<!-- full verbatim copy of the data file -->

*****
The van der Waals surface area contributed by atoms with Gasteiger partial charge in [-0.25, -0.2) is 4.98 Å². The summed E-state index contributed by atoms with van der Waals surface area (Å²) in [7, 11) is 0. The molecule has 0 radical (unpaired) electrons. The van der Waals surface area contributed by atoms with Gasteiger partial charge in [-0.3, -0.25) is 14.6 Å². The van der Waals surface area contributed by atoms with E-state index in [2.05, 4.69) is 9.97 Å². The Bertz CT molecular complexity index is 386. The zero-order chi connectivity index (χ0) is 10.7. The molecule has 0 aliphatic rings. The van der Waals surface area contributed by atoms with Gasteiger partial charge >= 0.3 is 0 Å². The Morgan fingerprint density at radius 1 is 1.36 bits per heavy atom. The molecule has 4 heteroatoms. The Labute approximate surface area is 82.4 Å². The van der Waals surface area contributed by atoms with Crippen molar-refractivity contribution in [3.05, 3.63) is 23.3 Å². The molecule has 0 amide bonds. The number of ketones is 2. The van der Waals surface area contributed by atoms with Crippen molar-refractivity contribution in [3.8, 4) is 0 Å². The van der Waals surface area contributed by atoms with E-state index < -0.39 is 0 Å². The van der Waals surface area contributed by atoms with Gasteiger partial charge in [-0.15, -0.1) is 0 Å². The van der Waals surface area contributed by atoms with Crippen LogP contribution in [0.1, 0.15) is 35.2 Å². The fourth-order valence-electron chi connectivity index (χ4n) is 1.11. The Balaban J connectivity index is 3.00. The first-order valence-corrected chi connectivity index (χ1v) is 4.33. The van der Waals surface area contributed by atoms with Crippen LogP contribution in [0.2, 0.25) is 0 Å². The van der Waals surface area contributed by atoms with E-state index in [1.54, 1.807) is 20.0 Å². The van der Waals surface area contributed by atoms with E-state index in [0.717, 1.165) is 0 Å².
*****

The van der Waals surface area contributed by atoms with Gasteiger partial charge in [-0.25, -0.2) is 4.98 Å². The summed E-state index contributed by atoms with van der Waals surface area (Å²) in [7, 11) is 0. The molecule has 0 radical (unpaired) electrons. The van der Waals surface area contributed by atoms with Gasteiger partial charge in [-0.3, -0.25) is 14.6 Å². The van der Waals surface area contributed by atoms with E-state index in [2.05, 4.69) is 9.97 Å². The Bertz CT molecular complexity index is 386. The zero-order chi connectivity index (χ0) is 10.7. The molecule has 0 aliphatic rings. The van der Waals surface area contributed by atoms with Gasteiger partial charge >= 0.3 is 0 Å². The Morgan fingerprint density at radius 1 is 1.36 bits per heavy atom. The molecule has 4 heteroatoms. The Labute approximate surface area is 82.4 Å². The van der Waals surface area contributed by atoms with Crippen molar-refractivity contribution in [3.05, 3.63) is 23.3 Å². The molecule has 0 amide bonds. The number of ketones is 2. The van der Waals surface area contributed by atoms with Crippen molar-refractivity contribution in [3.8, 4) is 0 Å². The van der Waals surface area contributed by atoms with E-state index < -0.39 is 0 Å². The van der Waals surface area contributed by atoms with Gasteiger partial charge in [-0.15, -0.1) is 0 Å². The van der Waals surface area contributed by atoms with Crippen LogP contribution in [0.1, 0.15) is 35.2 Å². The fourth-order valence-electron chi connectivity index (χ4n) is 1.11. The Balaban J connectivity index is 3.00. The first-order valence-corrected chi connectivity index (χ1v) is 4.33. The van der Waals surface area contributed by atoms with Crippen LogP contribution in [0.2, 0.25) is 0 Å². The van der Waals surface area contributed by atoms with E-state index in [1.54, 1.807) is 20.0 Å². The van der Waals surface area contributed by atoms with E-state index in [0.717, 1.165) is 0 Å².